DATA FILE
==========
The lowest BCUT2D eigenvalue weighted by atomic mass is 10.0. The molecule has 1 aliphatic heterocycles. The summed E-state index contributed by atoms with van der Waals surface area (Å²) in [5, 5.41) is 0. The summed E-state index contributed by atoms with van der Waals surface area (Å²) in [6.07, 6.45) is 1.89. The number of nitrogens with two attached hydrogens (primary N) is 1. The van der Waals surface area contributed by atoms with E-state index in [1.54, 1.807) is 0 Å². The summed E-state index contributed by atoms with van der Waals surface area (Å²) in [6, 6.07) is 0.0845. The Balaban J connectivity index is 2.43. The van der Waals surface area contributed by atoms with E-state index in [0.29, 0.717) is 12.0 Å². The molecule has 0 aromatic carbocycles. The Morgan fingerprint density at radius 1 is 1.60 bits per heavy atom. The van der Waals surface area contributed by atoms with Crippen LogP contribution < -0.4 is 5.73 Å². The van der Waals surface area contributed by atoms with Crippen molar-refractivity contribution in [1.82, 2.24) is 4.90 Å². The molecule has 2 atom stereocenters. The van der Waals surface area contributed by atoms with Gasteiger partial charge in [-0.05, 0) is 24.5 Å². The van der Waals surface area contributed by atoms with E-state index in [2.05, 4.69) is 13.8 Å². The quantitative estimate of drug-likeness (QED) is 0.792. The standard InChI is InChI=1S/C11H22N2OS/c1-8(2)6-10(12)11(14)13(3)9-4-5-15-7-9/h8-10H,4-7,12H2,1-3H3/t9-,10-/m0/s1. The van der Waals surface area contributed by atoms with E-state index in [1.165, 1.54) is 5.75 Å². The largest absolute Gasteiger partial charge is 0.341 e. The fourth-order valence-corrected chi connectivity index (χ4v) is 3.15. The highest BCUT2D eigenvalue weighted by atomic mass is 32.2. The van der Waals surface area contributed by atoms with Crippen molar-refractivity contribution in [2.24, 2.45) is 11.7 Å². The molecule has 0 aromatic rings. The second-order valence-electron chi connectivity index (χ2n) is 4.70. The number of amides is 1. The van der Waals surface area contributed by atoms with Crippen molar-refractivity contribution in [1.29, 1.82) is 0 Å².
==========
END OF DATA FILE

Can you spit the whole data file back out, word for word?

The lowest BCUT2D eigenvalue weighted by atomic mass is 10.0. The molecule has 1 aliphatic heterocycles. The summed E-state index contributed by atoms with van der Waals surface area (Å²) in [5, 5.41) is 0. The summed E-state index contributed by atoms with van der Waals surface area (Å²) in [6.07, 6.45) is 1.89. The number of nitrogens with two attached hydrogens (primary N) is 1. The van der Waals surface area contributed by atoms with E-state index in [1.54, 1.807) is 0 Å². The summed E-state index contributed by atoms with van der Waals surface area (Å²) in [6, 6.07) is 0.0845. The Balaban J connectivity index is 2.43. The van der Waals surface area contributed by atoms with E-state index in [0.29, 0.717) is 12.0 Å². The molecule has 0 aromatic carbocycles. The Morgan fingerprint density at radius 1 is 1.60 bits per heavy atom. The van der Waals surface area contributed by atoms with Crippen LogP contribution < -0.4 is 5.73 Å². The van der Waals surface area contributed by atoms with Crippen molar-refractivity contribution in [1.82, 2.24) is 4.90 Å². The molecule has 2 atom stereocenters. The van der Waals surface area contributed by atoms with Gasteiger partial charge in [-0.05, 0) is 24.5 Å². The van der Waals surface area contributed by atoms with E-state index in [2.05, 4.69) is 13.8 Å². The quantitative estimate of drug-likeness (QED) is 0.792. The standard InChI is InChI=1S/C11H22N2OS/c1-8(2)6-10(12)11(14)13(3)9-4-5-15-7-9/h8-10H,4-7,12H2,1-3H3/t9-,10-/m0/s1. The van der Waals surface area contributed by atoms with E-state index in [1.165, 1.54) is 5.75 Å². The largest absolute Gasteiger partial charge is 0.341 e. The fourth-order valence-corrected chi connectivity index (χ4v) is 3.15. The highest BCUT2D eigenvalue weighted by atomic mass is 32.2. The van der Waals surface area contributed by atoms with Crippen molar-refractivity contribution in [2.24, 2.45) is 11.7 Å². The molecule has 0 aromatic rings. The second-order valence-electron chi connectivity index (χ2n) is 4.70. The number of amides is 1. The van der Waals surface area contributed by atoms with Crippen molar-refractivity contribution in [1.29, 1.82) is 0 Å².